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Requirements for Food Entrepreneurs Selling Food in South Dakota

Throughout the country and in the state of South Dakota, people are showing more interest in selling their own food products and starting their own business

small group of cattle resting near feed bunk

Liver Abscesses: The Unseen Profit Thief

Liver abscesses are a great example of an important value robber in feedlot cattle that’s not immediately apparent.

variety of home-canned jams for salw at a farmer's market

South Dakota Requirements for Selling Home-Canned Processed Foods at Farmer’s Markets

Once a raw fruit or vegetable is processed or not intact, South Dakota law requires that certain regulations must be followed in order to ensure the safety of the product

a mother and daughter putting labels on home-canned food products. Photo by Stephen Ausmus, USDA

Labeling of Prepared and Processed Foods in South Dakota

Labeling requirements vary in accordance with the type of food that is being sold and in several instances how or where it was prepared or processed.

Two young pigs inside a pork production facility.

Creating a Secure Pork Supply Plan

African Swine Fever and preparing for foreign animal disease outbreaks is at the forefront of people’s minds. Your state animal health officials offer guidance for participating in the Secure Pork Supply (SPS) Plan. Let’s take a closer look at the critical steps in developing a personalized SPS Plan for Continuity of Business.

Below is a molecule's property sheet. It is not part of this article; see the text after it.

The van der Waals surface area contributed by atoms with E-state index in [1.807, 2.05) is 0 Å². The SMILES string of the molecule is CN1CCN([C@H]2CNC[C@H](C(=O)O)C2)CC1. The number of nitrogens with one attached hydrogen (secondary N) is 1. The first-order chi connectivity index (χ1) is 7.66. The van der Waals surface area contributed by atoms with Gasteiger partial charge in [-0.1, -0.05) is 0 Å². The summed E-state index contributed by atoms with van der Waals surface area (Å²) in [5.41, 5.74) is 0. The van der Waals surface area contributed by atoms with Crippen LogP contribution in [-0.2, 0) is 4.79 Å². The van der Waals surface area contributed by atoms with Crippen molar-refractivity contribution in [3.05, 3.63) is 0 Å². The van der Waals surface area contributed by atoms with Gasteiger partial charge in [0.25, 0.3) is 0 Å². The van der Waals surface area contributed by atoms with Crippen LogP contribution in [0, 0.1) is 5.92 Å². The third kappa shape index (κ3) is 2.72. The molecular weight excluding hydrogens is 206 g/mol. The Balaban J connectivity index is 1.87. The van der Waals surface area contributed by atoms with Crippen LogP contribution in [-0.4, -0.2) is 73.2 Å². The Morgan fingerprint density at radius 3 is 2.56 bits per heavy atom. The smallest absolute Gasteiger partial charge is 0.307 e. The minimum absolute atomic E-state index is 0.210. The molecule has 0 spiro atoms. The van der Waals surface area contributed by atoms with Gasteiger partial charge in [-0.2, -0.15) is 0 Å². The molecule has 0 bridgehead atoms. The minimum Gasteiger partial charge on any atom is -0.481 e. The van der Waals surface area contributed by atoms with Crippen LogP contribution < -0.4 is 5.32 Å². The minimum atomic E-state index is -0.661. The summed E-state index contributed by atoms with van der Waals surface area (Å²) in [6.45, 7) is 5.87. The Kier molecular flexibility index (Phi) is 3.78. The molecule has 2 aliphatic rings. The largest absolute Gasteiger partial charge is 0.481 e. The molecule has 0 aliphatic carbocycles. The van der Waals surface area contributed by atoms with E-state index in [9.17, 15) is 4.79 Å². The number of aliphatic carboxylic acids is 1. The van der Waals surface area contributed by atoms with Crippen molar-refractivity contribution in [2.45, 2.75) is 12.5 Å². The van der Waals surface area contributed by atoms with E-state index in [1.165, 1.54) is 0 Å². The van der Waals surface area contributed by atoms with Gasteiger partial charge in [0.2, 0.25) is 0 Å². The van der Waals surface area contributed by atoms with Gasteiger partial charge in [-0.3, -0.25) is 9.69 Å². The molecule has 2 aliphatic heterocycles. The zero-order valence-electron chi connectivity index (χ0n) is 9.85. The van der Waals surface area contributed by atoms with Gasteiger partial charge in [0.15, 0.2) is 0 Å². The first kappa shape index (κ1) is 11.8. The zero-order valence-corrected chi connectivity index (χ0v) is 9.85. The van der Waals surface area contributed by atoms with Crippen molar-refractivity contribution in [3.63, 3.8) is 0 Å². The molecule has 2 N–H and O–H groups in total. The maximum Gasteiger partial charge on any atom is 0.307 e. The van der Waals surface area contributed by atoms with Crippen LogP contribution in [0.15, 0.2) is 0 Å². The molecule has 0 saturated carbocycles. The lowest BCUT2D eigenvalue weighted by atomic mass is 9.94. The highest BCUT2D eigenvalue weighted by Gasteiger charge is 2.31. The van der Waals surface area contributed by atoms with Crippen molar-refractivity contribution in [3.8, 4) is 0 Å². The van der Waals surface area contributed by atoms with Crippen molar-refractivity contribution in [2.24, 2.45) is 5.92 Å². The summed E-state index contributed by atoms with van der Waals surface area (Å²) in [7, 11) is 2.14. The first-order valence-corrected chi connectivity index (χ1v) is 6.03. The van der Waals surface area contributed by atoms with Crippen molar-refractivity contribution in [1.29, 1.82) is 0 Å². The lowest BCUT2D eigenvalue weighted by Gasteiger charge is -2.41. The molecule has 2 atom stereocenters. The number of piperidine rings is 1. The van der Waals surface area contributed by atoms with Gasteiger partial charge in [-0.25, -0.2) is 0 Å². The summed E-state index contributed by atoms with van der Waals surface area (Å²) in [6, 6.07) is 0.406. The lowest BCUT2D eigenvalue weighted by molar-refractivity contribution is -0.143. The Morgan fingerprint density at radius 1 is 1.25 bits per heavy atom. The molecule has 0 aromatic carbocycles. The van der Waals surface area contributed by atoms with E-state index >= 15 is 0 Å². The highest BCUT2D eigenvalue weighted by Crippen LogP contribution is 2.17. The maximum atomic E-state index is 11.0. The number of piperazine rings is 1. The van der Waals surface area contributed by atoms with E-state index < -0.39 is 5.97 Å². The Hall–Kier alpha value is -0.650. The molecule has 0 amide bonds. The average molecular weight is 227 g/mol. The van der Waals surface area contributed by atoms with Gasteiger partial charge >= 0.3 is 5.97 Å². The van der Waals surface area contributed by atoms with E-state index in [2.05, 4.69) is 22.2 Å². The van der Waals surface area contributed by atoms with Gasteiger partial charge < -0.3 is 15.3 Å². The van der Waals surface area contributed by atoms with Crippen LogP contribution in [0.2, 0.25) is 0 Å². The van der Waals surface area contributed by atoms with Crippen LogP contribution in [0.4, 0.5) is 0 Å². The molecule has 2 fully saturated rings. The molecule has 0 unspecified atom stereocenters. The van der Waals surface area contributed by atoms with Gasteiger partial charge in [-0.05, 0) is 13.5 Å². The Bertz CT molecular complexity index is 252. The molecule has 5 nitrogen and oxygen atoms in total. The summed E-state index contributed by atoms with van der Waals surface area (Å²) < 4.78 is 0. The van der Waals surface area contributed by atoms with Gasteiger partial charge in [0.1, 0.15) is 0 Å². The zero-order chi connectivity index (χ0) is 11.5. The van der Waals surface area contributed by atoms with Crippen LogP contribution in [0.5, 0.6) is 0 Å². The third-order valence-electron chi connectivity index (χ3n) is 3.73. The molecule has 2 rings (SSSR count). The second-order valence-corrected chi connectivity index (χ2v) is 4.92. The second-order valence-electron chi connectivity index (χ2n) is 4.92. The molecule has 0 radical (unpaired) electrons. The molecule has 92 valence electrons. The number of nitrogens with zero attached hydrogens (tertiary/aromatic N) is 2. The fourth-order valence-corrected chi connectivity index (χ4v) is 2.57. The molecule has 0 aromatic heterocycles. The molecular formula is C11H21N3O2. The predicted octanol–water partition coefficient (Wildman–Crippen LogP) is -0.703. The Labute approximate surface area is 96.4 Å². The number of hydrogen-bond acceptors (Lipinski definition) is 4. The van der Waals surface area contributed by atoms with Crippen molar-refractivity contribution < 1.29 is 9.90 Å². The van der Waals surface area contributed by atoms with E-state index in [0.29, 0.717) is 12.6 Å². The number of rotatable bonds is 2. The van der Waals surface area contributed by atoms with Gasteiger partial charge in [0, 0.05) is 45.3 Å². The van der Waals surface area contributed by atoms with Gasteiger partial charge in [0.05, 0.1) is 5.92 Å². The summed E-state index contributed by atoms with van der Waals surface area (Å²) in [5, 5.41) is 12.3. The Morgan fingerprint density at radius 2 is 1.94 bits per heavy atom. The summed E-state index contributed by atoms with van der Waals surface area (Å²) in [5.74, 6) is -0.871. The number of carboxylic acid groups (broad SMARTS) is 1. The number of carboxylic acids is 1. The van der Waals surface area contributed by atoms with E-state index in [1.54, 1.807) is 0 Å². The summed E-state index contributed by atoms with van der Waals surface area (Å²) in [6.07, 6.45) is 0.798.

A pair of hands kneading a hydrated dough inside a plastic mixing bowl.

Hydrated Doughs and Batters: How to Safely Handle Food Safety Risks

Making dough and batter is one of the intermediary steps on your way to enjoying great foods, such as scones, cookies, cakes, donuts, pies and more. This article will help you understand the food safety risks associated with food types that have a hydrated batter.

A small group of black angus cattle in a feedlot.

Bigger Cattle. Warmer Weather. What Can Go Wrong?

The disruptions in the beef processing sector caused by COVID-19 continue to interfere with the orderly marketing of finished cattle. While we all hope that the situation is resolved quickly, the reality is that because the shipment of so many harvest-ready cattle has been delayed, there will be increased numbers of heavier cattle on feed for the foreseeable future.

Young rancher taking a flock inventory outside a sheep pen.

CFAP Deadline Extended and Sheep Category Added

As part of the CARES Act, many agricultural producers were introduced to the Coronavirus Food Assistance Program (CFAP). Due to the number of commodities that filed additional information, many commodities were added to the list of eligible products, including the addition of a sheep classification “all other sheep.”

A healthy, growing soybean field. Farmyard in the background.

Soybean Growers Sought for On-Farm Research Program

We want you! SDSU Extension and the South Dakota Soybean Research and Promotion Council are seeking South Dakota Soybean Growers willing to participate in a farmer-led on-farm research program.

an image of a field of soybeans

Soybean Production: Cost-effective pest management practices

Chemicals were one of the most expensive individual costs in soybean production, behind only to seed in the non-land cost category. The average cash-rent soybean production farms incurred a crop chemical cost of $39/ac in 2015, an 88% increase from 2010.